Price Risks: “Pure” yields can be achieved with strategies such as single-staking covered call options vault (eg. dopex) or basis trading (eg. buying spot + selling futures in an upward trending market) on the desired underlying asset. However, these strategies subject you to the possibility of ending up with less of the underlying asset than you started off with (ie. risking your underlying asset). Lets call this property “stability” for the sake of our argument here and unless it is otherwise intentionally part of our strategy, we want to achieve both purity and stability of yields,

The presence of these 4 categories of risks means you either (1) have to constantly monitor the developments of not only the main Dapp that you are using to generate yield but potentially ALL other Dapps that interact with this main Dapp, or (2) can only deploy what you are willing to lose completely.

Or you run your own validator node 🤖 

Running your own validator node bypasses all 4 categories of risks described above and enables you to extract yield directly from the protocol layer (e.g., Ethereum, Cosmos, Gnosis etc).

Other than the protocol itself, there are no additional smart contracts or counterparties you interact with. Naturally, not all protocols are created equal, and you will have to make an assessment of which protocols are sufficiently secure and decentralised.

There are no asset risks because validator rewards are issued purely in the native asset staked and are (ideally) paid by the transaction fees of users. There are no price risks because you don’t have to risk your underlying asset (other than slashing events, which can be easily avoided).

One of the main drawbacks of running your own validator node, however, is the minimum capital requirement (eg. 32 ETH), which limits participation by most Web3 users. The other is the technical know-how required to operate nodes in a highly effective manner to maximise rewards.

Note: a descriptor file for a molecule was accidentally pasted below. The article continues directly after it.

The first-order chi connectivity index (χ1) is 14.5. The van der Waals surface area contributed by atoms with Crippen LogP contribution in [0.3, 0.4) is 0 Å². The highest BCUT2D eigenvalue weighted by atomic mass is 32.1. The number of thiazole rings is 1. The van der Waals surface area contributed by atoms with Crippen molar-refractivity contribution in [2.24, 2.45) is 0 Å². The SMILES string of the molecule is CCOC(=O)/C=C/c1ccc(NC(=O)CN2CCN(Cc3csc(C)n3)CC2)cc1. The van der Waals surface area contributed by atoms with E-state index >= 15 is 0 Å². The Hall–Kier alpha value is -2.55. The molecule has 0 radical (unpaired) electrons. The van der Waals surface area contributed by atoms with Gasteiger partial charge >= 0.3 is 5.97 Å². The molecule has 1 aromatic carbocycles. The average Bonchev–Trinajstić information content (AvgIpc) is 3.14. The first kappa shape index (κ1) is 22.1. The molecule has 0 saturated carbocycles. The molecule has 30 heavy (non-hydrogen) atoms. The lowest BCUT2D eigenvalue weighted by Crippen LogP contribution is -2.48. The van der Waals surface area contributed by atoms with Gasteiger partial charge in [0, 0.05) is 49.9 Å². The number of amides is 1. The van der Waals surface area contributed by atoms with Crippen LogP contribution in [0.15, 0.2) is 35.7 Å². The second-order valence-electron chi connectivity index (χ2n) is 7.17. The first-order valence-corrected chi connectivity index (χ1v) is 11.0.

Well, the good news is that we are making huge progress on both fronts today. On the capital requirements side, Rocketpool lets you spin up a validator node with just 17.6 ETH or 10.4 ETH and StaderLabs lets you get started with just 4.4 ETH. Projects like Stereum and Avado lower the technical barriers to entry by selling pre-configured validator node devices with a graphical user interface set up so even non-technical people can participate.

However, let’s remember that there is no free lunch in the world—in return for the lower capital and technical barriers, higher levels of smart contract and counterparty risks need to be accepted (which we will cover in detail another time!). 

Although these levels of risk are likely much lower compared to yield farming, a good grasp of how validator nodes work under the hood is still needed. Otherwise, we will not be able to properly assess our risk exposure as changes are implemented over time by the protocol or project we are relying on.

This is why our approach at Stakesaurus is to increase the technical abilities of Web3 users to meet the lower capital and technical barriers halfway. We handhold our community through a guided setup of their own validator node and operate it non-custodially while facilitating knowledge transfer over time. Our goal is for the community to be able to run their own validator nodes if they want to!